Scientists claim that Google searches about gastrointestinal or gut symptoms may have predicted a COVID-19 cases' increase in the past few weeks. The Massachusetts General Hospital's researchers discovered that the internet searchers demonstrated an early warning for the novel coronavirus pandemic's hot spots.
Experts from the top-ranked hospital located in Boston conducted a study to compare the search interest in diarrhea and loss of taste and appetite with reported COVID-19 cases in 15 U.S. states starting from Jan. 20 until Apr. 20.
According to Fox News' latest report, the researchers also found that the patients regularly complained of similar gut symptoms, including abdominal pain, ageusia, anorexia, and vomiting.
The researchers discovered a strong correlation between the volume of searches and infected cases in New Jersey, California, New York, Massachusetts, and Illinois, using Alphabet Incorporated's Google Trends online tool. These states have a high number of COVID-19 cases, three to four weeks later.
"Our data underscore the importance of GI symptoms as a potential harbinger of COVID-19 infection and suggests that Google Trends may be a valuable tool for prediction of pandemics with GI manifestations," said Kyle Staller, Mass General's gastrointestinal motility laboratory's director.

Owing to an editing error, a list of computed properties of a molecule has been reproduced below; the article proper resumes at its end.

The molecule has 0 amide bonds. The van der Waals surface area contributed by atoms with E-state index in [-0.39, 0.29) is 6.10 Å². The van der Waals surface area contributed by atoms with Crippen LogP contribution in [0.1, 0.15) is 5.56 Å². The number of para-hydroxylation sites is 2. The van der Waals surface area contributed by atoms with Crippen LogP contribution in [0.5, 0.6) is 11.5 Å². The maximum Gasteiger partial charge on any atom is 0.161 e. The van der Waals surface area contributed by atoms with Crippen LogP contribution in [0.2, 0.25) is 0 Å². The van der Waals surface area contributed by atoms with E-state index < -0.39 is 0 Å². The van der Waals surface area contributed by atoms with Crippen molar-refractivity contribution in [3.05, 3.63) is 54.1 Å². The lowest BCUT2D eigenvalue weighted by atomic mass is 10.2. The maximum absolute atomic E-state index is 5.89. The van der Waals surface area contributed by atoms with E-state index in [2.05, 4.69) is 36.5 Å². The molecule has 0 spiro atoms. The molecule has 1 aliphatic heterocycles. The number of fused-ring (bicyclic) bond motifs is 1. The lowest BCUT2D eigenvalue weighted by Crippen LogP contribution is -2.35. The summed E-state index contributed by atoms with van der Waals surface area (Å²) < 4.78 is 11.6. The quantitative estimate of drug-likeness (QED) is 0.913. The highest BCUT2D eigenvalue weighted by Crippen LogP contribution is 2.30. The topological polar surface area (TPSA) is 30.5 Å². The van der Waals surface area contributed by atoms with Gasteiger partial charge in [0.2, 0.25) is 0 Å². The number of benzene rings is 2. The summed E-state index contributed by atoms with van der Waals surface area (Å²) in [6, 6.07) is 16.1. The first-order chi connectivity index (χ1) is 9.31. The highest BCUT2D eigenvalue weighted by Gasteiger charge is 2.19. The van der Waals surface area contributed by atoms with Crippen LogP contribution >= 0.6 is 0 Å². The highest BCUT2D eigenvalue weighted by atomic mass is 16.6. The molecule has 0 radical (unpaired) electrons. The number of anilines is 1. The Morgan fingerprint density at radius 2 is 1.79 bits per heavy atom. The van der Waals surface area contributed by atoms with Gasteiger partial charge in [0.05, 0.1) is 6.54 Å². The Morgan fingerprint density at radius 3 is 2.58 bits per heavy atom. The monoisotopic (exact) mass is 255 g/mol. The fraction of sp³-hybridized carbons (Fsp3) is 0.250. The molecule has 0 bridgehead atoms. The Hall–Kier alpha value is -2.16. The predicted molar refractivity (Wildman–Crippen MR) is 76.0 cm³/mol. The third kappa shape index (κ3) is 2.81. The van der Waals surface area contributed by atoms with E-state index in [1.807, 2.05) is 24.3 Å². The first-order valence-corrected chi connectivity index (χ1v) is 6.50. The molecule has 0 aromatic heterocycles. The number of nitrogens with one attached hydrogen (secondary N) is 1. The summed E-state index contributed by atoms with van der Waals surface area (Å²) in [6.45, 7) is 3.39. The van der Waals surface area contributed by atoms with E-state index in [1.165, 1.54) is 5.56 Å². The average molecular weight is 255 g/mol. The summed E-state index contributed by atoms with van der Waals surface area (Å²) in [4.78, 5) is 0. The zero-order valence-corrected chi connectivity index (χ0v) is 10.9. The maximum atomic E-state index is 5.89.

However, the researchers said that the search results lack more specific factors such as occupational factors, internet use patterns, and demographics.
Experts say that the method could be essential in tracking COVID-19 hot spots
Staller further explained that although their study gives important information about search terms' relationship with coronavirus cases, it is still important to consider that Google Trends data does not allow for defining specific increased interest thresholds.
The findings of the study were published in the journal Clinical Gastroenterology and Hepatology. The paper says that the same strategy was used to track pandemic influenza more than a decade ago.
The research suggests that the same approach could be deployed for the novel coronavirus pandemic since infected people often report gastrointestinal symptoms.
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Written by: Giuliano de Leon.